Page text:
Black Los Angeles: American Dreams and Racial Realities

NYU Press
Available May 5, 2010 in Paperback

Los Angeles is well-known as a temperate paradise with expansive beaches and mountain vistas, a booming luxury housing market, and the home of glamorous Hollywood. During the first half of the twentieth century, Los Angeles was also seen as a mecca for both African Americans and a steady stream of migrants from around the country and the world, transforming Los Angeles into one of the world’s most diverse cities. The city has become a multicultural maze in which many now fear that the political clout of the region’s large black population has been lost. Nonetheless, the dream of a better life lives on for black Angelenos today, despite the harsh social and economic conditions many confront.

Black Los Angeles is the culmination of a groundbreaking research project from the Ralph J. Bunche Center for African American Studies at UCLA that presents an in-depth analysis of the historical and contemporary contours of black life in Los Angeles. Based on innovative research, the original essays are multi-disciplinary in approach and comprehensive in scope, connecting the dots between the city’s racial past, present, and future. Through historical and contemporary anecdotes, oral histories, maps, photographs, illustrations, and demographic data, we see that Black Los Angeles is and has always been a space of profound contradictions. Just as Los Angeles has come to symbolize the complexities of the early twenty-first-century city, so too has Black Los Angeles come to embody the complex realities of race in so-called “colorblind” times.

Contributors: Melina Abdullah, Alex Alonso, Dionne Bennett, Joshua Bloom, Edna Bonacich, Scot Brown, Reginald Chapple, Lola Smallwood Cuevas, Andrew Deener, Regina Freer, Jooyoung Lee, Mignon R. Moore, Lanita Morris, Neva Pemberton, Steven C. Pitts, Carrie Petrucci, Gwendelyn Rivera, Paul Robinson, M. Belinda Tucker, Paul Von Blum, Mary Weaver, Sonya Winton, and Nancy Wang Yuen.

One thought on “Black Los Angeles: American Dreams and Racial Realities”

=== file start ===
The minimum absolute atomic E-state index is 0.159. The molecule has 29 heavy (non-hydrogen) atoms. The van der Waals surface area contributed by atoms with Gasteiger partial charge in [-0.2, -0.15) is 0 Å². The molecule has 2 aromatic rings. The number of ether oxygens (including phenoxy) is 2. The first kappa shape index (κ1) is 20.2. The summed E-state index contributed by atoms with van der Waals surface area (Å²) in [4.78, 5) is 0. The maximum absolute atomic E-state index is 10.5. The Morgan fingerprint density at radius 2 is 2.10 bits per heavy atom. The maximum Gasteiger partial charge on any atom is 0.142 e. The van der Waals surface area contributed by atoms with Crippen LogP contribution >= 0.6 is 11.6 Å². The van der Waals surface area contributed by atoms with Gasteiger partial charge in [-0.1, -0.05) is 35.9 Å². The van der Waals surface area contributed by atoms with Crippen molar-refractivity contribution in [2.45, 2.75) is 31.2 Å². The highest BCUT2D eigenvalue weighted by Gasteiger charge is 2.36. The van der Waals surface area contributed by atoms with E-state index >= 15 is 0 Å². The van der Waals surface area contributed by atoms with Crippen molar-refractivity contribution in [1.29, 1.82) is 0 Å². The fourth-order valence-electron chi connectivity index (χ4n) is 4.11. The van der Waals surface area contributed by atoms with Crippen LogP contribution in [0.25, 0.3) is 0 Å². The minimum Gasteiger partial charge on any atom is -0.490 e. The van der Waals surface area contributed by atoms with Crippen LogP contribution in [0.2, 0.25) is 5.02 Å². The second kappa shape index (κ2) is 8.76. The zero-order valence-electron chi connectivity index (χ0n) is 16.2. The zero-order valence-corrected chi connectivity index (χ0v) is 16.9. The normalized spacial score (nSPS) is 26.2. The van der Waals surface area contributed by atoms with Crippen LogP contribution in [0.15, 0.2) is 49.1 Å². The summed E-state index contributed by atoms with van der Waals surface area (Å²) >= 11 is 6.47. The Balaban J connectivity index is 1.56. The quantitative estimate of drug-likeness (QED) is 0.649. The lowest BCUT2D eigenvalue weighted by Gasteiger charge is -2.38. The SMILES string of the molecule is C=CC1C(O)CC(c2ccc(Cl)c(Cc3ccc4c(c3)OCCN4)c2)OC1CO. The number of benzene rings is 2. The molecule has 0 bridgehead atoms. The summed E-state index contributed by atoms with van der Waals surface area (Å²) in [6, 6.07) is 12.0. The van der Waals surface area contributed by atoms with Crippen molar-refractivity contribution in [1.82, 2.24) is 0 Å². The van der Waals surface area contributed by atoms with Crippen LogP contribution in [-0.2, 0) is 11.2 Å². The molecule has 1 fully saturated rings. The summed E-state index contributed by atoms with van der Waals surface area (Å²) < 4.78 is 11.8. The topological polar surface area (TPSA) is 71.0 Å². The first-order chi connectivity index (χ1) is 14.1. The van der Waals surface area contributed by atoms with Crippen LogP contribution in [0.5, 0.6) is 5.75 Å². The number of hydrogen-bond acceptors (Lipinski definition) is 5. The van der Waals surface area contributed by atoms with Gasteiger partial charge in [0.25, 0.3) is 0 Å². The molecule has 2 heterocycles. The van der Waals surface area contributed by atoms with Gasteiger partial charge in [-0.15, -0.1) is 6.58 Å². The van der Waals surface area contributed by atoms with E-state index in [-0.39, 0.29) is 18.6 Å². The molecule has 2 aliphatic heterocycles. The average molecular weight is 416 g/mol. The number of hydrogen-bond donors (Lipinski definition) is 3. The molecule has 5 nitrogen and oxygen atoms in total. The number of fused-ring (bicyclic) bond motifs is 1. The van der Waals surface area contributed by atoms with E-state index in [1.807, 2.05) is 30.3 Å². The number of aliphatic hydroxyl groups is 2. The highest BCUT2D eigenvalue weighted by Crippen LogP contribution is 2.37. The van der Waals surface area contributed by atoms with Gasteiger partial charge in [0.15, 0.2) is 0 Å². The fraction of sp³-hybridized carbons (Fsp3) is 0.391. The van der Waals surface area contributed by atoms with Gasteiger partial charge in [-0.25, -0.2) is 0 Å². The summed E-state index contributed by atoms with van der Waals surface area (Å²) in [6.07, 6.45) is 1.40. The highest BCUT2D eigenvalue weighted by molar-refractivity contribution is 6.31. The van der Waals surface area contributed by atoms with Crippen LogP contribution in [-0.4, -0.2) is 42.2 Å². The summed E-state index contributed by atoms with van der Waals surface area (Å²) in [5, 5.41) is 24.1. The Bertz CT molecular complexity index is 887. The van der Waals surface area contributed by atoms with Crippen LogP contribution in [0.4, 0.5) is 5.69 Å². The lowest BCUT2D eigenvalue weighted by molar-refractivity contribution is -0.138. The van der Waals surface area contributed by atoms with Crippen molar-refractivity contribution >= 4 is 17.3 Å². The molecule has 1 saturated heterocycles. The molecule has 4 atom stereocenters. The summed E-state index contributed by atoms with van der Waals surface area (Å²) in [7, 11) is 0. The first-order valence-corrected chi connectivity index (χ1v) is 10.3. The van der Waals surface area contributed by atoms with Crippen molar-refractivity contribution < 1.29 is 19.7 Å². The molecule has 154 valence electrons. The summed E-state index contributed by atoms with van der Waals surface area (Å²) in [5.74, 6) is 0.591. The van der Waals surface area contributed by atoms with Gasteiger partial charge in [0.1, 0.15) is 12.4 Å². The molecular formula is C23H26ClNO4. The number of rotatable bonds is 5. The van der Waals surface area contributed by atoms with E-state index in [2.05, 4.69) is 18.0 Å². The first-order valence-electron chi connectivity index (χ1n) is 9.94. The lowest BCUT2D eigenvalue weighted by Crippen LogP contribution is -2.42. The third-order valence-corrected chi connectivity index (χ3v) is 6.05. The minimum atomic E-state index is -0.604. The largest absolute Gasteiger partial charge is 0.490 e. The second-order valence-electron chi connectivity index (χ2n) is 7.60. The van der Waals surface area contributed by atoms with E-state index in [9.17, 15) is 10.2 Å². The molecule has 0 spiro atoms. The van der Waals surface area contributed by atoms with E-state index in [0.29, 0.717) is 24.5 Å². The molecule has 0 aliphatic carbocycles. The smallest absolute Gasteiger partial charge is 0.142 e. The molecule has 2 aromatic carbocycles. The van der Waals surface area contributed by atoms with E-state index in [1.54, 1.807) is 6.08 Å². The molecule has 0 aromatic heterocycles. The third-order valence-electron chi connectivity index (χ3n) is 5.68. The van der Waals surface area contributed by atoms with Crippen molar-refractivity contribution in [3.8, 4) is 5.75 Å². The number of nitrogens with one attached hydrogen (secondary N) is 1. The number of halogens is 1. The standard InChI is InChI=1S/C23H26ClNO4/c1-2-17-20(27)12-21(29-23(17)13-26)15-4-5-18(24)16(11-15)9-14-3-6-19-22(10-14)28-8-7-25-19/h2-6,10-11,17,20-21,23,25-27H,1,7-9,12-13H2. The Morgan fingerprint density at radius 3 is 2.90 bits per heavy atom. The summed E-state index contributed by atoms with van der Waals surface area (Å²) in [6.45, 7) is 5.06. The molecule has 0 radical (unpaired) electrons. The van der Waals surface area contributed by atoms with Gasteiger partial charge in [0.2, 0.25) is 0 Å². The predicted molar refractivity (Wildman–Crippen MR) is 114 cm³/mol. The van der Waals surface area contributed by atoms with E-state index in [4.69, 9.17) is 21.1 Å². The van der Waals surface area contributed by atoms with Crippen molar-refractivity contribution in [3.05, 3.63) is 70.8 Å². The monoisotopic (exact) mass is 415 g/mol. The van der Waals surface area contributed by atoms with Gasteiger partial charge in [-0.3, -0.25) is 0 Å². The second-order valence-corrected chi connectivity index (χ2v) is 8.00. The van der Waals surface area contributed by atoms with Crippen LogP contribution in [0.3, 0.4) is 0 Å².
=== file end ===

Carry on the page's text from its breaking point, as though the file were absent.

1. UCLA book ‘Black Los Angeles’ chronicles city’s African American history, issues
    By Letisia Marquez
    April 21, 2010

    “Black Los Angeles: American Dreams and Racial Realities” (NYU Press, April 2010), co-edited by Darnell Hunt, director of UCLA’s Ralph J. Bunche Center for African American Studies, and the center’s assistant director, Ana-Christina Ramón, delves into the long and rich history of African Americans in Los Angeles and presents a snapshot of contemporary issues affecting the community.

    “African Americans have played important and pivotal roles in Los Angeles’ history,” Hunt says. “As our book demonstrates, African Americans have had a powerful impact on the development of the city — from being part of the first settlers in 1781, through the period of the region’s tremendous growth, to the present day.”

    “Black Los Angeles is and has always been a space of profound contradictions,” Hunt writes in the book. “Just as Los Angeles has come to symbolize the complexities of the early twenty-first–century city, so too has Black Los Angeles come to embody the complex realities of race in so-called ‘colorblind’ times.”

    “Black Los Angeles” is the culmination of eight years of research the center conducted on African American communities in the region.

    Hunt and Ramón were motivated to edit the book because they noticed a dearth of research that connected the dots between the past, present and future of black life in the Los Angeles. They met with scholars and community members to discuss what topics the book should include and then enlisted 23 experts to contribute chapters for the book.

    See more at UCLA Newsroom.

Leave a Reply